Ingo Wegerich has many years of experience in the field of capital markets law. He comprehensively advises banks and issuers on capital markets and derivatives transactions (securitised derivatives and OTC derivatives), including related regulatory law issues. He specialises in the preparation of various kinds of debt issuances programmes (inter alia, EMTN, covered bond programmes, structured notes programmes), amongst other things, and advises on the issue (and refinancing) of bonds, including the listing and the follow-up obligations, as well as on transactions regarding registered bonds and bonded loans. With regard to the impending changes to various regulations at the European level, he advises market participants on the implementation of MiFID II, EMIR, PRIIPs, the Market Abuse Regulation and the Capital Markets Union.
Ingo Wegerich studied law at the University of Hamburg, Germany, and also successfully completed supplementary studies in business law. From 2002 to 2013, he worked for various renowned law firms in the field of capital markets law. In 2013, Ingo Wegerich joined Luther as a partner.
Ingo Wegerich is frequently invited to speak as an expert on capital markets law topics at lectures and other events, both in Germany and abroad, and has published numerous articles in financial newspapers and specialist journals.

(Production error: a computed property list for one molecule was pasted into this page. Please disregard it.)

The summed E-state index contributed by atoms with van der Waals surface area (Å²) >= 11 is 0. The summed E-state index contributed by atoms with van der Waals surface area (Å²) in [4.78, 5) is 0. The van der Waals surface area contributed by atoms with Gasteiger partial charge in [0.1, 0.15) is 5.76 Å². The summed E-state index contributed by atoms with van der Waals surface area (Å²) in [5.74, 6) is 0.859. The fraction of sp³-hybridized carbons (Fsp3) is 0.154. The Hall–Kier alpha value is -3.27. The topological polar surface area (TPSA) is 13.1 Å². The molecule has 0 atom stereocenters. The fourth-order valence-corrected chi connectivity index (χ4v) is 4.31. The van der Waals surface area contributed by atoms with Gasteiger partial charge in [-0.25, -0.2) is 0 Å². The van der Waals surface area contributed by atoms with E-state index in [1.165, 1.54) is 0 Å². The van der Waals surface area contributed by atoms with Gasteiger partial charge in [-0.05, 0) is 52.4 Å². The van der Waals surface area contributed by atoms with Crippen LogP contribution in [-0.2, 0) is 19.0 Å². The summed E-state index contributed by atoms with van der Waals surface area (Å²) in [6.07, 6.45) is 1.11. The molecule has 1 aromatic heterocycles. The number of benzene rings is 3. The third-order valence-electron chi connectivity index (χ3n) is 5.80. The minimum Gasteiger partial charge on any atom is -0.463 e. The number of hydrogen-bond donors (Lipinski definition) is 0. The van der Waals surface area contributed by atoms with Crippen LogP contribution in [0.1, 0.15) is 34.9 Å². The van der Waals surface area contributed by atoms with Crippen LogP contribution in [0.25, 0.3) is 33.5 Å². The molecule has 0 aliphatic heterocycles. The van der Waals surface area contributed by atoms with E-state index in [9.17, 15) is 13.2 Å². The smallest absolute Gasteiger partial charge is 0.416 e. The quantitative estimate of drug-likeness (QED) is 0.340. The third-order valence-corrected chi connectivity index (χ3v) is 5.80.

Ingo Wegerich is President of the Association of Capital-Market-Oriented Small and Medium-Sized Enterprises e.V. (“Interessenverband Kapitalmarkt KMU”). The Frankfurt/Main-based Association, which was founded on 30 August 2017, is particularly committed to improving the relevant framework conditions for small and medium-sized enterprises (SMEs) in capital market financing. Its members are SMEs, service providers, financial institutions and media companies. The Association has repeatedly been able to influence the legislative process in the interest of capital-market-oriented SMEs. More than 100 Board members of capital-market-oriented enterprises have participated in a petition and collection of signatures to amend the German Securities Prospectus Act. The petition has led to an amendment to the Act allowing rights issues worth up to EUR 8 million to be carried out without a prospectus. This is the first time in the history of German capital market law that a petition and collection of signatures has been used to influence the legislative process.